TOKYO — Concern is mounting within Nissan that the upcoming trial of its fired chairman, Carlos Ghosn, will turn an embarrassing spotlight on the man who now runs the company — CEO Hiroto Saikawa.
Some people familiar with the case now worry that Saikawa's purported awareness of some of Ghosn's financial arrangements at Nissan, which are the core of the Japanese government's charges against him, could jeopardize the legal case.
The unease centers on claims that, before he became CEO, Saikawa may have signed several documents that are pivotal in accusations against Ghosn, people familiar with the matter told Automotive News. The former chairman was arrested and jailed in November and faces three indictments accusing him of financial wrongdoing during his years at Nissan. Ghosn denies any wrongdoing and is now free on bond in Tokyo.
The documents concern millions of dollars in deferred executive compensation promised to Ghosn and other benefits he received, such as housing paid for with company money, the people said.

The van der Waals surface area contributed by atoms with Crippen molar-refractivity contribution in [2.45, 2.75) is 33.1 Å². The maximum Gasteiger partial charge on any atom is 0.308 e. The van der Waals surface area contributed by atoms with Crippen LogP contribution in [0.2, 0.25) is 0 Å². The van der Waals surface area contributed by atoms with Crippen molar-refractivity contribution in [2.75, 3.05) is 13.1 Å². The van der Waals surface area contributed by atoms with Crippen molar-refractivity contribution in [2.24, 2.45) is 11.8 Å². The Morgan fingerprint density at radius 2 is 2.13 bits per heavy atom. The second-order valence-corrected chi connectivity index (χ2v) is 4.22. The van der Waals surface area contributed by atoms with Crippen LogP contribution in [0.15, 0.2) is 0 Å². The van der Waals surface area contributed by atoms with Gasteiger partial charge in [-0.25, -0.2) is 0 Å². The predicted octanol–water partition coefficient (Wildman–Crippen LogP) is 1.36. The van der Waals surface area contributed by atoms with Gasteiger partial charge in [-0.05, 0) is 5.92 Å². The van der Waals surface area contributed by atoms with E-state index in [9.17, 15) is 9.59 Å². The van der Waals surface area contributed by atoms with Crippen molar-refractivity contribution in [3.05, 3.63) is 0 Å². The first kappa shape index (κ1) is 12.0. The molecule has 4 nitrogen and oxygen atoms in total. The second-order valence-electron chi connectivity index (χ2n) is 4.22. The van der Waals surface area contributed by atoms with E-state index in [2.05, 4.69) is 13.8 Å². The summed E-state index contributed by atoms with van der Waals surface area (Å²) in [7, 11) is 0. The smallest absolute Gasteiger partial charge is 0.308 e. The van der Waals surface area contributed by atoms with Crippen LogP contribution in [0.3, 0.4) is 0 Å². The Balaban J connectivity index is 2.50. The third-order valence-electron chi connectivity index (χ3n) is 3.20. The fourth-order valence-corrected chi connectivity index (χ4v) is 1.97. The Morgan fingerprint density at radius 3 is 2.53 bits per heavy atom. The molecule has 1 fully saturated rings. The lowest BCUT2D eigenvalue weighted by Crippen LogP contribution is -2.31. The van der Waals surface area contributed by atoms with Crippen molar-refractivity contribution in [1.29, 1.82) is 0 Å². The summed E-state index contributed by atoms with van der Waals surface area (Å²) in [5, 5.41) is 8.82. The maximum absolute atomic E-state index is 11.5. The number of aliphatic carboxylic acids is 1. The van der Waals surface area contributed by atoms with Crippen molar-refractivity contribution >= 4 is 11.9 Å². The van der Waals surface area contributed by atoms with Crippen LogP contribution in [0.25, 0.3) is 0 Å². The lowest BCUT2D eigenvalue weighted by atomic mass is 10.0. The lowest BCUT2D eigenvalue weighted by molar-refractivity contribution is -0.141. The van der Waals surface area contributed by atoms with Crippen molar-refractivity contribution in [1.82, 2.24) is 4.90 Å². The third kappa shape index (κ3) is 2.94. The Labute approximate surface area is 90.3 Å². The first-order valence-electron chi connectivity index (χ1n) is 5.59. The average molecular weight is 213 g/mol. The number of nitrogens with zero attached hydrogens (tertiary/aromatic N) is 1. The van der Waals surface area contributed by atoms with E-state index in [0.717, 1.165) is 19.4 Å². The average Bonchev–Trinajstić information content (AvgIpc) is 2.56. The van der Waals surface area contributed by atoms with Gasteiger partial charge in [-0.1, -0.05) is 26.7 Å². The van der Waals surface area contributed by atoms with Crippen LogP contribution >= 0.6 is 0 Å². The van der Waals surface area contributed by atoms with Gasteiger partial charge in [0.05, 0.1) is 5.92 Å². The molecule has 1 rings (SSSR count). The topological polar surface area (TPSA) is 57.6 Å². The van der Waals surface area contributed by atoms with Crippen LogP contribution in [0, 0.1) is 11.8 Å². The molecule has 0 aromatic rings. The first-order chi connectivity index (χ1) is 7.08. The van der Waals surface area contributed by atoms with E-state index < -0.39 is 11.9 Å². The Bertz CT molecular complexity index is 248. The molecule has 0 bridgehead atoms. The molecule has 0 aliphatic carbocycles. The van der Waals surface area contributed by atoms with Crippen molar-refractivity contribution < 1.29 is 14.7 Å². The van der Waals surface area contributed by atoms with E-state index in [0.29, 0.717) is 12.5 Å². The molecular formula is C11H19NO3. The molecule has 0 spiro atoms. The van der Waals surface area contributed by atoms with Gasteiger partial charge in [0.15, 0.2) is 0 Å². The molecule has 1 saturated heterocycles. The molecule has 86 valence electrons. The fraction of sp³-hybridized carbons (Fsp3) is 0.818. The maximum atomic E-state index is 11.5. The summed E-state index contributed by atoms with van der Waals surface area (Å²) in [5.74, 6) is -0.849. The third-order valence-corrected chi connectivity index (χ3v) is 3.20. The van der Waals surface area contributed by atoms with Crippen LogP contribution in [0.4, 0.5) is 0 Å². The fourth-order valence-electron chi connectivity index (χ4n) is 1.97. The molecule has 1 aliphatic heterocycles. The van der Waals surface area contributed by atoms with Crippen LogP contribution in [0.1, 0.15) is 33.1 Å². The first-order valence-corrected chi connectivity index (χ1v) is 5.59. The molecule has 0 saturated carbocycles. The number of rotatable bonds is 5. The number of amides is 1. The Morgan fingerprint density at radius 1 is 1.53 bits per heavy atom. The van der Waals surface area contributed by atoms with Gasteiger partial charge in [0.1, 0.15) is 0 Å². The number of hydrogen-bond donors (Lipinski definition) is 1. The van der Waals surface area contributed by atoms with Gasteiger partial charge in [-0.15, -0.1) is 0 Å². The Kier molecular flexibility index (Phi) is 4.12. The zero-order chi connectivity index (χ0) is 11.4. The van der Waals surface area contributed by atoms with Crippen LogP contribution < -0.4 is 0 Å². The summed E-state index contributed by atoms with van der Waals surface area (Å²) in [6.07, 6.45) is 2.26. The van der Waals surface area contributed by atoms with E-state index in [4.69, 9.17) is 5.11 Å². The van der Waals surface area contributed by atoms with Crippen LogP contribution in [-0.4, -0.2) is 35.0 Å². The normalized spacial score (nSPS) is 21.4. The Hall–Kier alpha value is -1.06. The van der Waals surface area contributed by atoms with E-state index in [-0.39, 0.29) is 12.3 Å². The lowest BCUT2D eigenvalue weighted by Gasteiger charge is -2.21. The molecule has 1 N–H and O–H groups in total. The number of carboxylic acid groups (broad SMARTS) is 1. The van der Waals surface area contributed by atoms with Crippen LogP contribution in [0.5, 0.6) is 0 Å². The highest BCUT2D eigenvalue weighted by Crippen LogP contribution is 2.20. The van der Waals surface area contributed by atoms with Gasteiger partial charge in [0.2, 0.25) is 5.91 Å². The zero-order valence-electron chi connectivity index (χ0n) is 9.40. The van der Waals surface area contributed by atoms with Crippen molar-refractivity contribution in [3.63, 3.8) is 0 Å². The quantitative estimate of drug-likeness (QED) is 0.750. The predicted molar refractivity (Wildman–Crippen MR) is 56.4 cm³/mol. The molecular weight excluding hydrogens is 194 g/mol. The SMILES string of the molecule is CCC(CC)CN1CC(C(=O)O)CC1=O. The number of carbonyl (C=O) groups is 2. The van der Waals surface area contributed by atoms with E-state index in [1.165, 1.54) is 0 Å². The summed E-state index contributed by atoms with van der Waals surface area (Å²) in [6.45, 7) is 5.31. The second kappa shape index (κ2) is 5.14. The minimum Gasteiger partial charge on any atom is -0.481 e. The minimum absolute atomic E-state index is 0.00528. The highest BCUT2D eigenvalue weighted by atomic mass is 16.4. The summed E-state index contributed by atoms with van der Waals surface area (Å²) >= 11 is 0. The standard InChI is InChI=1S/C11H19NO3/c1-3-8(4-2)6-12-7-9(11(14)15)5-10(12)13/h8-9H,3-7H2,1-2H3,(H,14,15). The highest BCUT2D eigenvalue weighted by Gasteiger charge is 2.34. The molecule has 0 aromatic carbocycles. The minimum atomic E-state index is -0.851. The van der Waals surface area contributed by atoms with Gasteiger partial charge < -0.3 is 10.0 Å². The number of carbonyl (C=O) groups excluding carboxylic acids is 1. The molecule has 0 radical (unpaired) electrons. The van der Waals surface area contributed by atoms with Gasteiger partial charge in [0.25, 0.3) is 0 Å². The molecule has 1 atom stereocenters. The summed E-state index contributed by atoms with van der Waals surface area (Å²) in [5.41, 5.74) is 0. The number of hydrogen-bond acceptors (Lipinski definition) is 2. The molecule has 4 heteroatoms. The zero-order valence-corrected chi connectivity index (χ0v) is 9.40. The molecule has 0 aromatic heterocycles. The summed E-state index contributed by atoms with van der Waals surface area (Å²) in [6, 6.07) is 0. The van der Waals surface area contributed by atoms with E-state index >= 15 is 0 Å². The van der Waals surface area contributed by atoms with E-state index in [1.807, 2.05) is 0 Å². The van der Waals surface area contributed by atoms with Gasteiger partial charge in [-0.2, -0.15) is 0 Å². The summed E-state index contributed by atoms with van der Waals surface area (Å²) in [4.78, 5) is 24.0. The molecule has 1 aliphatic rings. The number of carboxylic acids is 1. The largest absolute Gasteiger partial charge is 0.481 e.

Saikawa's signature on related documents was reported by Japan's Asahi newspaper in December. But their existence has assumed new urgency because prosecutors must now turn the documents over to Ghosn's defense team as part of pretrial discovery. Ghosn's lawyers were expected to have the documents in hand as early as Friday, March 15, two people said.
"There is a concern in the company that when those documents come to light, whether through a trial or now, it will embarrass the company and it will embarrass Saikawa because, obviously, he signed those things," one person said.